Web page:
Before embarking on platonic co-parenting, it is important to consider who you want to co-parent with and how your relationship as parents will work.
You also need to be clear about your expectations, shared values and approaches to parenting, and practical considerations.
One of the most important considerations is how the baby will be conceived and carried and you need to think about,
Consider seeking advice, and make sure to discuss these points with your potential co-parent, before committing.
Once you’ve decided to go ahead and start your family, you may wish to enter into a pre-conception or platonic co-parenting agreement which a lawyer and/or a mediator can assist with.
This agreement is designed to record your intentions as co-parents and create a framework outlining both parties’ expectations. A basic platonic co-parenting agreement template will include:
These agreements, however, are not legally binding. Since they cannot be enforced by UK law, the co-parents must rely on trust. This can leave people concerned about what might happen in the event of a disagreement or other conflicts further down the line.
While it would not be legally binding, you could still consider talking with family law lawyers to draft your platonic co-parenting agreement. This would help you identify potential disagreements and account for them before signing.
The woman who carries the child will be automatically recognised as the child’s legal parent and detailed on the birth certificate in all circumstances of conception.
If you are co-parenting, it is important to consider who will be recognised as the second legal parent on the child’s birth certificate and granted parental responsibility.
However, who can be recognised as a parent will depend on the circumstances and the family’s makeup.
If a single female wishes to co-parent with a man, then he can be the child’s legal parent by being registered on the child’s birth certificate, either at the time of the child’s registration (and he will need to be present for this) or through a Statutory Declaration of Parentage or court order.
If you wish to conceive the child using a registered sperm donation clinic, you will need to consent to his legal parenthood before treatment begins, and a clinic may refer to this as a “known sperm donation”.
It is recommended that you use a clinic for this reason. If you proceed with artificial insemination at home, then you are trusting the mother to agree to register the father at birth.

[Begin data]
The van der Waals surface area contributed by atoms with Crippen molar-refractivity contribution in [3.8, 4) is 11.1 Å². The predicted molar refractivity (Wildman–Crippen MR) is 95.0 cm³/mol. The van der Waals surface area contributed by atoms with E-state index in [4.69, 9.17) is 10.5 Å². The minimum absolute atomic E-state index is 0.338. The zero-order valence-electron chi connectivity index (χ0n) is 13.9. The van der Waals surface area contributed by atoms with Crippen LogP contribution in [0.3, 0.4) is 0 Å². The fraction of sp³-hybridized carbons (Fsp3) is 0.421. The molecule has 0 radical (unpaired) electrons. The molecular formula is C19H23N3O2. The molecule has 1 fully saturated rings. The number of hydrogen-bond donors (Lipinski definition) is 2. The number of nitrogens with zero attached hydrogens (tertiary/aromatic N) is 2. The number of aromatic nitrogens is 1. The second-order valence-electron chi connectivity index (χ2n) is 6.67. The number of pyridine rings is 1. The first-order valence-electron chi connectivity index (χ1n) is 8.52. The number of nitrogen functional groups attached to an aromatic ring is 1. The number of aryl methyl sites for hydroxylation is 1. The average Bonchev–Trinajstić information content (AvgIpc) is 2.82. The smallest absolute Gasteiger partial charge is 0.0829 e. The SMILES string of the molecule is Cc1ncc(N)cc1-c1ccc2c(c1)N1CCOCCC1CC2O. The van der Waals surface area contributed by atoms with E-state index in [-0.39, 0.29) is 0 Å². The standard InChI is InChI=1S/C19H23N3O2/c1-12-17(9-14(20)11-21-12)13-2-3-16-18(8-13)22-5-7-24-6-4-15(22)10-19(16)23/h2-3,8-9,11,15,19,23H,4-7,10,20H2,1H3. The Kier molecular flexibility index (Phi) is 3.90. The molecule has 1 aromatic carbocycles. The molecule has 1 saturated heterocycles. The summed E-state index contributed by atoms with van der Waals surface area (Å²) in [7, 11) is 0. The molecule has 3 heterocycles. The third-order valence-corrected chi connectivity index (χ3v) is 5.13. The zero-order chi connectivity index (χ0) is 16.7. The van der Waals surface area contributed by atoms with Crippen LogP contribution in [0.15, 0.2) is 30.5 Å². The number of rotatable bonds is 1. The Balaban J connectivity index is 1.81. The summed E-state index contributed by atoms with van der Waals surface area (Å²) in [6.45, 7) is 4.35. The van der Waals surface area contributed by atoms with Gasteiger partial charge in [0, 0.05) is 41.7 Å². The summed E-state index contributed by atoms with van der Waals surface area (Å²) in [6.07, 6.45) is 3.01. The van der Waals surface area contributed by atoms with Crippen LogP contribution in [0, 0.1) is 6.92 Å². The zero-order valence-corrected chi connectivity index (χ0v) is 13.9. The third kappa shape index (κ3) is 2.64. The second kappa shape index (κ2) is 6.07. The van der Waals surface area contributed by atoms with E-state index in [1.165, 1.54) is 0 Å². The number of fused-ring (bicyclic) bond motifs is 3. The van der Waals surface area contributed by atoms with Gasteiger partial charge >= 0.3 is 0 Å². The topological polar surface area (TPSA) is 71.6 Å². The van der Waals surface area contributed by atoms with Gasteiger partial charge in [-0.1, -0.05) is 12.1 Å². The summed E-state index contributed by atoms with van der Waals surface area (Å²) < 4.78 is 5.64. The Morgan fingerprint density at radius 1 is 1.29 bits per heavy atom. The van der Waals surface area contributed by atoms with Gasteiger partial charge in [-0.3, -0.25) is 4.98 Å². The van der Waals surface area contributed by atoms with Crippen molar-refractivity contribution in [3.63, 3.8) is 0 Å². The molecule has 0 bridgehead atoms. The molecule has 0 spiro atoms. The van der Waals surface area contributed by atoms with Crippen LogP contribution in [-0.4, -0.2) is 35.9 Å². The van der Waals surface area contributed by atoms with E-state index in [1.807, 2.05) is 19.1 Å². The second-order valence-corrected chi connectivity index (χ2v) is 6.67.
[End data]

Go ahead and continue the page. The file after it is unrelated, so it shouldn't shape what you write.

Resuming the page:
As the law only allows two parents on a birth certificate, if you are looking to co-parent with more than two parents, you need to consider further arrangements to grant parental responsibility for the child through a parental responsibility agreement.
For example, if a single female and a gay couple who are married or in a civil partnership agree to co-parent, only one of the men can be registered on the birth certificate as a legal parent alongside the mother. In these circumstances, a third person can be granted parental responsibility as a step-parent of the child or by way of court order.
This means that while they are not legally defined as a parent on the birth certificate, they have an equal say to the legal parents on the key decisions regarding the child’s upbringing.
Meaningful discussions before entering into a co-parenting agreement will hopefully prevent disagreements in the future, but if a disagreement arises regarding the care of your child, you may wish to attend mediation to discuss matters.
Alternatively, your lawyer can forward proposals and negotiate on your behalf. Whichever method you choose, the key to an amicable agreement is good communication and realistic expectations.
Solicitors can discuss further options such as a roundtable meeting where both lawyers and clients are present or arbitration if you still lack a way to solve platonic co-parenting conflict.
If agreements cannot be reached, an application to Court may be advisable. The application may be for a Specific Issue Order, for example, if you disagree over a choice of schools, a Prohibited Steps (which prevents a parent from doing something), Parental Responsibility or a Child Arrangements Order which sets out how much time a child spends with each child.
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